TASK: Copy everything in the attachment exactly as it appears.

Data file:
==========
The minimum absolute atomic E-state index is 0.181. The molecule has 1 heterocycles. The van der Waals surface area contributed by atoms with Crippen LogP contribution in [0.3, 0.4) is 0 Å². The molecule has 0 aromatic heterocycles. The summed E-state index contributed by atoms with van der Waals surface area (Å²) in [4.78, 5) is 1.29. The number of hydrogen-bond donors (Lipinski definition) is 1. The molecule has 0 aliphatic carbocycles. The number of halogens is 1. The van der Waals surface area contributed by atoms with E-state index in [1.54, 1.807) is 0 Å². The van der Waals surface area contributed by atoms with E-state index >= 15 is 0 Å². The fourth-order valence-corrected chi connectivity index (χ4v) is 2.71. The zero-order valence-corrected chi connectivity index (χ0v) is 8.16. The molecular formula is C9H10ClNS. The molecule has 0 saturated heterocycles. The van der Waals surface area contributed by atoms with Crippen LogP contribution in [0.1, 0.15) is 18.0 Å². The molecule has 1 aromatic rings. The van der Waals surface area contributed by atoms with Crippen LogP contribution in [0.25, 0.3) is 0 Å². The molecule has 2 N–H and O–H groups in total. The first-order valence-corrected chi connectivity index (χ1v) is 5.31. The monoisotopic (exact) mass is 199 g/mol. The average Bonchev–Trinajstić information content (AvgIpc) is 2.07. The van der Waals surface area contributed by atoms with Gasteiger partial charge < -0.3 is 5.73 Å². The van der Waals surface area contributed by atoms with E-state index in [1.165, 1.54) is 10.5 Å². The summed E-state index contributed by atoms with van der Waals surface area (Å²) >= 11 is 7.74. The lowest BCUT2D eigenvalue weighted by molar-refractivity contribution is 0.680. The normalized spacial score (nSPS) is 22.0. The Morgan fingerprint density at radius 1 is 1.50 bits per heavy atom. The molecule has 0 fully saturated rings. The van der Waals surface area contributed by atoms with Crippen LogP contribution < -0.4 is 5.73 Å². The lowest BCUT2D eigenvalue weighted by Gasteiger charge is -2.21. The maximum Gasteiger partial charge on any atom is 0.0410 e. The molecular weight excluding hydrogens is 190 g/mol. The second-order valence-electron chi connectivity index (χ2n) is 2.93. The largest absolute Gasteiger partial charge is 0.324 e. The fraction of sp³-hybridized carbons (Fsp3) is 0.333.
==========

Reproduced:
The minimum absolute atomic E-state index is 0.181. The molecule has 1 heterocycles. The van der Waals surface area contributed by atoms with Crippen LogP contribution in [0.3, 0.4) is 0 Å². The molecule has 0 aromatic heterocycles. The summed E-state index contributed by atoms with van der Waals surface area (Å²) in [4.78, 5) is 1.29. The number of hydrogen-bond donors (Lipinski definition) is 1. The molecule has 0 aliphatic carbocycles. The number of halogens is 1. The van der Waals surface area contributed by atoms with E-state index in [1.54, 1.807) is 0 Å². The van der Waals surface area contributed by atoms with E-state index >= 15 is 0 Å². The fourth-order valence-corrected chi connectivity index (χ4v) is 2.71. The zero-order valence-corrected chi connectivity index (χ0v) is 8.16. The molecular formula is C9H10ClNS. The molecule has 0 saturated heterocycles. The van der Waals surface area contributed by atoms with Crippen LogP contribution in [0.1, 0.15) is 18.0 Å². The molecule has 1 aromatic rings. The van der Waals surface area contributed by atoms with Crippen LogP contribution in [0.25, 0.3) is 0 Å². The molecule has 2 N–H and O–H groups in total. The first-order valence-corrected chi connectivity index (χ1v) is 5.31. The monoisotopic (exact) mass is 199 g/mol. The average Bonchev–Trinajstić information content (AvgIpc) is 2.07. The van der Waals surface area contributed by atoms with Gasteiger partial charge < -0.3 is 5.73 Å². The van der Waals surface area contributed by atoms with E-state index in [1.165, 1.54) is 10.5 Å². The summed E-state index contributed by atoms with van der Waals surface area (Å²) >= 11 is 7.74. The lowest BCUT2D eigenvalue weighted by molar-refractivity contribution is 0.680. The normalized spacial score (nSPS) is 22.0. The Morgan fingerprint density at radius 1 is 1.50 bits per heavy atom. The molecule has 0 fully saturated rings. The van der Waals surface area contributed by atoms with Crippen LogP contribution < -0.4 is 5.73 Å². The lowest BCUT2D eigenvalue weighted by Gasteiger charge is -2.21. The maximum Gasteiger partial charge on any atom is 0.0410 e. The molecular weight excluding hydrogens is 190 g/mol. The second-order valence-electron chi connectivity index (χ2n) is 2.93. The largest absolute Gasteiger partial charge is 0.324 e. The fraction of sp³-hybridized carbons (Fsp3) is 0.333.